Civil rights groups receive a flood of corporate donations
U.S. civil rights groups have received a surge of corporate donations since Minneapolis police killed George Floyd, transforming the fortunes of some of the organizations hit hardest by the COVID-19 crisis.
A Financial Times review of statements from U.S. companies found more than $450 million in pledges to groups focused on social and racial justice, which typically depend more on individual donations, often from people in disadvantaged communities.
Walmart and its foundation promised to put $100 million into a new racial equity center; Warner Music and Sony Music announced $100-million funds with few details attached; and Nike pledged $40 million to various organizations.
Amazon, Facebook, Google and Spotify announced donations of $10 million or more, with Apple giving undisclosed amounts to groups including the Equal Justice Initiative. Goldman Sachs, Target, United Health and Verizon’s foundation each gave $10 million.
Facebook, Google and Amazon have all called for racial justice, but their records in some cases tell a different story.
Jacob Harold, executive vice president of Candid, which studies nonprofits and foundations, said the group had tracked $232 million in donations to racial equity organizations since Floyd’s death — almost as much as they receive in a typical year.
The influx has come as the COVID-19 pandemic has plunged charities into crisis. After a decade of growth, many have seen donations collapse, their investments shaken and demand for their services soar. Half have only enough cash to sustain them for less than six months, Harold said.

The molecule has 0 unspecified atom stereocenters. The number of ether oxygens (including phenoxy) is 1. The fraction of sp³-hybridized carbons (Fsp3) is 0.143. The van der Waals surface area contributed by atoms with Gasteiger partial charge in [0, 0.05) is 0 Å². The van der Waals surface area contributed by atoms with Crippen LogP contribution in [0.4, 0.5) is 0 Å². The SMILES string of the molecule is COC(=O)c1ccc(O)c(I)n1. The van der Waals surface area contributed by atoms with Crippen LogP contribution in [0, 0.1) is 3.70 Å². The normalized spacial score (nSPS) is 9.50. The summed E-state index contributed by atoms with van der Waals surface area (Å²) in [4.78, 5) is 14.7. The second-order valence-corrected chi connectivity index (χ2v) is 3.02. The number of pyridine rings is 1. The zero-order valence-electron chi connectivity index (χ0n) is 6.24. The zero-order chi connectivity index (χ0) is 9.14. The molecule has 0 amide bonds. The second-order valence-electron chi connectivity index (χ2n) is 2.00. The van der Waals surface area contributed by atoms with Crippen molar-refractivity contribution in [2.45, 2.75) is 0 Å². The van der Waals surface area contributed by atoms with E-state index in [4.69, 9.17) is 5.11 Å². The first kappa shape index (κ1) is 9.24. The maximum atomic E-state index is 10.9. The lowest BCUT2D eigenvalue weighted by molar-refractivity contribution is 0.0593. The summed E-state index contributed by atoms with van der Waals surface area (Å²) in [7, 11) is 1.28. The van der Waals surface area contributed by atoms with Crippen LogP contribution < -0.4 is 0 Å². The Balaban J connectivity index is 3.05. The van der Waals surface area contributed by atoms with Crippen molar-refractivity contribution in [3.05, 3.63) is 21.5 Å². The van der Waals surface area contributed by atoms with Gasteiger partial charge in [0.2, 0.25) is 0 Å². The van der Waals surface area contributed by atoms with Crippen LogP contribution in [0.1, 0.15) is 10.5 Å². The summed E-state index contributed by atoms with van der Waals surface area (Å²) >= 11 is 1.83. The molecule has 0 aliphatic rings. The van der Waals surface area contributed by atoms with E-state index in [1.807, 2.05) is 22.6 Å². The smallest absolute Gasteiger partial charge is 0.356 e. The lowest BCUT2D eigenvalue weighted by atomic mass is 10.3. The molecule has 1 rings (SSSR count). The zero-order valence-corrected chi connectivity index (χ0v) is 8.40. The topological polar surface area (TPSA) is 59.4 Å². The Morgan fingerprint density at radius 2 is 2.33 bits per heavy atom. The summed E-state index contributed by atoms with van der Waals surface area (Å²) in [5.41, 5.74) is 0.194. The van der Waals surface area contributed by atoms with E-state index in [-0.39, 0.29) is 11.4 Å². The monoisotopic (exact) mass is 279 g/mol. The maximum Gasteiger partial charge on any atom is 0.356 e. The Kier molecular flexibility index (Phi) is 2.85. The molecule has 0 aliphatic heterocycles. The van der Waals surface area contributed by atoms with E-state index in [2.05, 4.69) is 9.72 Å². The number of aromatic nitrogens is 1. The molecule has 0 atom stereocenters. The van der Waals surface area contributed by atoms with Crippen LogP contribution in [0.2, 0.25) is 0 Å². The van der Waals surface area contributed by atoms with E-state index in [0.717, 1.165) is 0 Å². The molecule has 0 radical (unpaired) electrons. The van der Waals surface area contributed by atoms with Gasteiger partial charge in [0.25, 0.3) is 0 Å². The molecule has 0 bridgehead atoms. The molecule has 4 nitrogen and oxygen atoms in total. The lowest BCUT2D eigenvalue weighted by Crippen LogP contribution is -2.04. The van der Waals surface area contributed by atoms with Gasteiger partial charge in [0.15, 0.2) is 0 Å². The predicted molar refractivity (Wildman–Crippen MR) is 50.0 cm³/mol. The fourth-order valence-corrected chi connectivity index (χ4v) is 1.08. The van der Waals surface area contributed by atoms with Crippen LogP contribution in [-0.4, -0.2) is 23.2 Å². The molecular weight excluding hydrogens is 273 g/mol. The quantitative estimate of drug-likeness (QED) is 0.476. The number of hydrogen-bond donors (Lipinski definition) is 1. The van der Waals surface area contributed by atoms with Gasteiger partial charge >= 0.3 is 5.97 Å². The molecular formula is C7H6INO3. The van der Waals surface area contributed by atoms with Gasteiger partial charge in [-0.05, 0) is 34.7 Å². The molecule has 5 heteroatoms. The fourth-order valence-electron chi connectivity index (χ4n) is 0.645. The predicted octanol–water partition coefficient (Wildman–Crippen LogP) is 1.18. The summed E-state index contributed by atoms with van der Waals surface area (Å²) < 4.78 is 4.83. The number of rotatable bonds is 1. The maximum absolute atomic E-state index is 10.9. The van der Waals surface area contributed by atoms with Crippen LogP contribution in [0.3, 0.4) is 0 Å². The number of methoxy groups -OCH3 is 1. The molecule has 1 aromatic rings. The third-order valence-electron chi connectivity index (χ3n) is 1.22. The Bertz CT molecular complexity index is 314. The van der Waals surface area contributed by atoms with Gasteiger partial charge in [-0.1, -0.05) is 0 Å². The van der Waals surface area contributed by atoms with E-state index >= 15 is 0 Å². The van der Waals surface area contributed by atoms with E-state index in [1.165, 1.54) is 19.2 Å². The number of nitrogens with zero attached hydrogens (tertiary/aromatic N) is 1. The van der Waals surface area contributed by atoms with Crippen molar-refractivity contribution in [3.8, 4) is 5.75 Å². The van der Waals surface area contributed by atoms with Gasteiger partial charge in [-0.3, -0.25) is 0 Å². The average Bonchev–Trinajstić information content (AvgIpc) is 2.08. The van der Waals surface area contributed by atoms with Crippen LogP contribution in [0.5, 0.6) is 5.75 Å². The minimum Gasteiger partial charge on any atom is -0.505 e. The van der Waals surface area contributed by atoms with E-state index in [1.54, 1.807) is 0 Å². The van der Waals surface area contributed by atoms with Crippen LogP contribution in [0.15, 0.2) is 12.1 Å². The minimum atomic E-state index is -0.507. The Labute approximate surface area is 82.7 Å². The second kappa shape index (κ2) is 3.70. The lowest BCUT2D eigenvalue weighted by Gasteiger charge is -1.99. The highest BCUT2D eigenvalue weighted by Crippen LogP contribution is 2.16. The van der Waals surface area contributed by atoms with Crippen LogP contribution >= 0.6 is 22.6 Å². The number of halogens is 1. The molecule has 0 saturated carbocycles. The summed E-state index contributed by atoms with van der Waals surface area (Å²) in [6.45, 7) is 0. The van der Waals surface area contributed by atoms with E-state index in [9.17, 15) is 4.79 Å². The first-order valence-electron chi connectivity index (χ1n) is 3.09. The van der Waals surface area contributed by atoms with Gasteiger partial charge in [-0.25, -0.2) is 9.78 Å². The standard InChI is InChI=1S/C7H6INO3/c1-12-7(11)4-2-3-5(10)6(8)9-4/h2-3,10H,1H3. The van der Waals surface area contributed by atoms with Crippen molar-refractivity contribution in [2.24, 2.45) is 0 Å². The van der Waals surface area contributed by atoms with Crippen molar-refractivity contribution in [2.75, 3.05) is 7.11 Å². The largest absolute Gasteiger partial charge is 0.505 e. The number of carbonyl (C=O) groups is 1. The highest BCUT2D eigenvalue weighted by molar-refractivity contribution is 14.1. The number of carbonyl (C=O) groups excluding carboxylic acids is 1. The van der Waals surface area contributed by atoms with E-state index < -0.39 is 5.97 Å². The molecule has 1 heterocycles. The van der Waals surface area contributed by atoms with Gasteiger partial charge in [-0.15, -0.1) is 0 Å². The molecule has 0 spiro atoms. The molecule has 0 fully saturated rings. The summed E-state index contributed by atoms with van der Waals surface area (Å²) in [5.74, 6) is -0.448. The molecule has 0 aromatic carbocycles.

The Center for Effective Philanthropy, or CEP, will report on Monday that 80% of nonprofits have tapped or expect to tap their reserves, and those working on racial equality have been particularly affected.
“This comes at a time when so many nonprofits, especially those working with marginalized and vulnerable communities, including communities of color, are absolutely reeling,” said Phil Buchanan, CEP president.
“In the business world, revenues go up and down as demand goes up and down, but if you’re a frontline nonprofit working with a vulnerable population, your demand increases in this crisis as your revenue decreases,” he noted.
Rick Cohen, chief operating officer of the National Council of Nonprofits, said charitable groups have been “hit from all angles,” with fundraisers cancelled and gifts drying up as unemployment leapt. Organizations focused on civil rights, racial equality and bail bonds are seeing “astronomical demand,” he added.
Beyond larger civil rights organizations, such as Black Lives Matter and the NAACP, the giving has filtered down to smaller groups, which said they had seen a huge spike in online donations, as well as offers of corporate money and partnerships.
The Black Voters Matter Fund raised more than $200,000 in a week, raking in roughly 500 times its typical number of daily contributions.